Monday, November 28, 2011

Light in a Dark World

In the dear old days of my colour darkroom the most magic moment was opening the processing drum to discover whether I had got it right – whether the colours of the original scene had survived capture on film, development, filtration via the CMY subtraction method, and final temperature-sensitive processing. We’re talking about a workflow that encompassed HOURS....

Nowadays it is minutes – shoot, download, crop, and correct in the computer, and then fire it to the Epson 3800 printer. No fumes, no corrosive chemistry, no groping around in the dark swearing at the negative.

But the magic is still there when the print slides out of the printer. The magic and the doubt....is the colour I see in the print really right? Is it too warm, too cool, too dark, too light? How do I know if it will look good in daylight or room light? Help!

Help is at hand. I can do one of two things:
  1.  Inspect the print outside between the hours of 10:00AM and 2:00PM on a day with clear sun but a high scrim of white cloud – about 20,000 feet for preference - and no bushfires for about a week. Sun behind my right shoulder and a light wind.
  2.  Look at it right beside the printer using a Grafilite standardized light source.
      My efforts to organise the weather and cloud cover have so far proved a little difficult, but as soon as the new Grafilites arrive at Camera Electronic I am going to take one home. They are small, light, and have a neutral backdrop upon which to place the print for judgement. They run cool and cheap and are configured to prevent glare from hitting the print and bouncing back. I can assess prints at night – provided it is between cocktail hour and 10:00PM.

After that ALL the colours run together....


You can come in store and ask for a demonstration.

You can come in store and ask for a demonstration.

Labels:

1 Comments:

Blogger Compland Technologies said...

Good Information.
This post is latest and best quality. Thanks for sharing such important info. about on this topic.
Buy sandisk micro sd in nairobi kenya

December 23, 2016 at 8:10 PM  

Post a Comment

Subscribe to Post Comments [Atom]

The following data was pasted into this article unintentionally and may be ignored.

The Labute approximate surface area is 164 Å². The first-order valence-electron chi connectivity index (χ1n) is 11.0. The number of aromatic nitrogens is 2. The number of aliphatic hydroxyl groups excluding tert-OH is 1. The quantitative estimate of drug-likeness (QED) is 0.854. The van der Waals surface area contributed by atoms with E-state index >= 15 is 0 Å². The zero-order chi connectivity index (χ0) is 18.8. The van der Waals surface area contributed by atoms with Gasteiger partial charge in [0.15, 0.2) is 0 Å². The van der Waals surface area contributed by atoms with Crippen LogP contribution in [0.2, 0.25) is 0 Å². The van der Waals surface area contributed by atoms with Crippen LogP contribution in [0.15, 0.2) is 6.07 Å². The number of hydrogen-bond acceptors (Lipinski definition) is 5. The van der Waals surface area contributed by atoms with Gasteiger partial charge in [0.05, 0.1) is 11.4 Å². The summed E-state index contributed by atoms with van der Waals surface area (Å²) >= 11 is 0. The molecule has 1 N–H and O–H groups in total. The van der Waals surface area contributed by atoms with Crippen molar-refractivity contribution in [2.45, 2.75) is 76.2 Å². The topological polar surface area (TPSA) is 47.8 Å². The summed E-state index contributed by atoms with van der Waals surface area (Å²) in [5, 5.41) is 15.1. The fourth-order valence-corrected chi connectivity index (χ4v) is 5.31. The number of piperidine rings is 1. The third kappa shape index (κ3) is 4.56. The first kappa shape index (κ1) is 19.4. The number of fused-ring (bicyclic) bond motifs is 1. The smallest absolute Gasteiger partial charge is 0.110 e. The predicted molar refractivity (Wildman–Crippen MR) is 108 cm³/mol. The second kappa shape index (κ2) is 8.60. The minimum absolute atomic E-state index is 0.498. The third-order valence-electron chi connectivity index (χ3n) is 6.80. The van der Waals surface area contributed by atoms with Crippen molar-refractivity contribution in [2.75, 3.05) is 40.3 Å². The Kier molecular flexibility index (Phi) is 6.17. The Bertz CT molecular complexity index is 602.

<< Home

--> Camera Electronic: Light in a Dark World

Light in a Dark World

In the dear old days of my colour darkroom the most magic moment was opening the processing drum to discover whether I had got it right – whether the colours of the original scene had survived capture on film, development, filtration via the CMY subtraction method, and final temperature-sensitive processing. We’re talking about a workflow that encompassed HOURS....

Nowadays it is minutes – shoot, download, crop, and correct in the computer, and then fire it to the Epson 3800 printer. No fumes, no corrosive chemistry, no groping around in the dark swearing at the negative.

But the magic is still there when the print slides out of the printer. The magic and the doubt....is the colour I see in the print really right? Is it too warm, too cool, too dark, too light? How do I know if it will look good in daylight or room light? Help!

Help is at hand. I can do one of two things:
  1.  Inspect the print outside between the hours of 10:00AM and 2:00PM on a day with clear sun but a high scrim of white cloud – about 20,000 feet for preference - and no bushfires for about a week. Sun behind my right shoulder and a light wind.
  2.  Look at it right beside the printer using a Grafilite standardized light source.
      My efforts to organise the weather and cloud cover have so far proved a little difficult, but as soon as the new Grafilites arrive at Camera Electronic I am going to take one home. They are small, light, and have a neutral backdrop upon which to place the print for judgement. They run cool and cheap and are configured to prevent glare from hitting the print and bouncing back. I can assess prints at night – provided it is between cocktail hour and 10:00PM.

After that ALL the colours run together....


You can come in store and ask for a demonstration.

You can come in store and ask for a demonstration.

Labels: